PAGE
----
Thursday, February 21, 2019


24 January 1831 - 27 January 1922


In the Civil War Veteran Widow's Pension Files there is a letter that Elizabeth C. Winton sent to Washington DC in 1898 after she heard the news of her husband's death in an old Soldier's home in Leavenworth.  She appeals for assistance as the widow of John R. Winton, a Civil War veteran.  

….Now I will tell you something of the former part of our lives.  John R. Winton and I were married at a hotel in Lawrence, Kansas on the 26th day of October in 1857 by a Camalite [sic] minister, and we lived at what was then Prairie City, now called Media, Douglas County, Kansas until about 1863 in the spring.  We then went to Dayton, KY where we lived until the fall of 1881, when John R. Winton came home in July that year with a very loathsome case of gonorrhea.  In all those years we had had four children, two girls in Kansas and two boys in Kentucky.  

Now in 1881 we just had one daughter living about 14 years old.  She was already very sickly so I was compelled to leave him.  I stayed in Dayton till in December 1881 then came here to Las Animas [Colorado] to my brother [James Sellers Dobbins] and have been right here ever since.  John wandered about from one [Veterans] Home to another, up in Wisconsin, at Leavenworth, and Dayton, Ohio, and finally wanted to come back to me.  He said he was well and wanted to come back.  I had not applied for a divorce but heard that he had, but he denied ever getting a divorce, but I said I would not live with him unless he married me again.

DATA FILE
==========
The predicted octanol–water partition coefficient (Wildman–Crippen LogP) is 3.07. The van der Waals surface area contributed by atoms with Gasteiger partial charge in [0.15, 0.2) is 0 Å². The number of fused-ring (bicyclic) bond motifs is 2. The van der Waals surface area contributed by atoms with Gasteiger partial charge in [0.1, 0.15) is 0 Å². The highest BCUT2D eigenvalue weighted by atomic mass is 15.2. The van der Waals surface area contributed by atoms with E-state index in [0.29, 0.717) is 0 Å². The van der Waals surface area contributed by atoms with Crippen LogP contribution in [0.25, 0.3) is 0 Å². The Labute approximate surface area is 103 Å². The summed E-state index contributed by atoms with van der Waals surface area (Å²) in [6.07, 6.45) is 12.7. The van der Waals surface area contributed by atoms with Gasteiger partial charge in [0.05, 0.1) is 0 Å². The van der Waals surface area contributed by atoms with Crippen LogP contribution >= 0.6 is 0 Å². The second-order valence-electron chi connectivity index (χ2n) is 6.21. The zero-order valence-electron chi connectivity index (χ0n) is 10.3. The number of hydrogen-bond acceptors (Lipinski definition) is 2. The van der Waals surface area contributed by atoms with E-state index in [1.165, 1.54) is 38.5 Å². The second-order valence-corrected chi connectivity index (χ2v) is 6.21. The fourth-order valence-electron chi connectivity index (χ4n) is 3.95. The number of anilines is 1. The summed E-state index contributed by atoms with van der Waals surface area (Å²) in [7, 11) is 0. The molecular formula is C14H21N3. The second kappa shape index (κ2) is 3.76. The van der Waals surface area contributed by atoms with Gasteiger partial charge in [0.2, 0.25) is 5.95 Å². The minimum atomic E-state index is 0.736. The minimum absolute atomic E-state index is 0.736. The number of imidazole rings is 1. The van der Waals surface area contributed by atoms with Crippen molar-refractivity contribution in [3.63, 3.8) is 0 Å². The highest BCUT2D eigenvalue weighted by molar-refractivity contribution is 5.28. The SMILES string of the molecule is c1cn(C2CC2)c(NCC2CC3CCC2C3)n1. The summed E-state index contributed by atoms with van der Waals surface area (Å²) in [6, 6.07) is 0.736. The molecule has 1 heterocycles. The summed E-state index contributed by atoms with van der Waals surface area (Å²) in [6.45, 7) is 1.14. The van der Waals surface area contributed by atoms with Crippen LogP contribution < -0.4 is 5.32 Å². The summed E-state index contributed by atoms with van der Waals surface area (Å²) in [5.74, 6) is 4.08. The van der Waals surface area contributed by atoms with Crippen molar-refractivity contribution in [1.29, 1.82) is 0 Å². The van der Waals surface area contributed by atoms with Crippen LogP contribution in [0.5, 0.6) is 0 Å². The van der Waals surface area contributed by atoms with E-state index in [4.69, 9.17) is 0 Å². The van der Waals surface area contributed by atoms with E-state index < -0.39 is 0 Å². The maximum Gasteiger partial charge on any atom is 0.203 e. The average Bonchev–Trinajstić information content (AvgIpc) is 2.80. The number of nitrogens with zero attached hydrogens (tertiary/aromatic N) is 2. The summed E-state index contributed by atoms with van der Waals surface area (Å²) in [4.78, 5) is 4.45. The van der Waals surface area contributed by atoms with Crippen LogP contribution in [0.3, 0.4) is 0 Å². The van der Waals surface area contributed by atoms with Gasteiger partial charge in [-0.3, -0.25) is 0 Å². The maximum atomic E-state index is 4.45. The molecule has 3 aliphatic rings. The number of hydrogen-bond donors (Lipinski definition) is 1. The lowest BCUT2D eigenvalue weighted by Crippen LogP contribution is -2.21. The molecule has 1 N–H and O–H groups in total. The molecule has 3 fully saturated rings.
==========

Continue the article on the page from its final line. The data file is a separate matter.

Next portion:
So you see he came here to my home that I had earned all myself and had three hundred and ninety eight dollars laid by beside taking care of my daughter and making the living for her.  She died in 1885, and now my money is all gone and I have broke myself down waiting on him for he has been sick nearly ever since he had come here.  I have been an invalid ever since last May, am scarcely able to cook a bite for myself.  Can you do anything ….?  Mrs. E. C. Winton

There IS a record of a second marriage to him in the Bent County, Colorado Courthouse, and she did receive a Widow's pension.

Her obituary provides most of what I know about her life.  It says she "was one of the pioneer residents of 1882...accompanied by her daughter, Alvira, who later passed away.  She opened a boarding house shortly after coming to the city and conducted it for some time, after which she followed dressmaking as long as she was able to do this work.  She was a faithful member of the First Presbyterian Church in Las Animas, Colorado."

She was my dad's "Auntie Winton."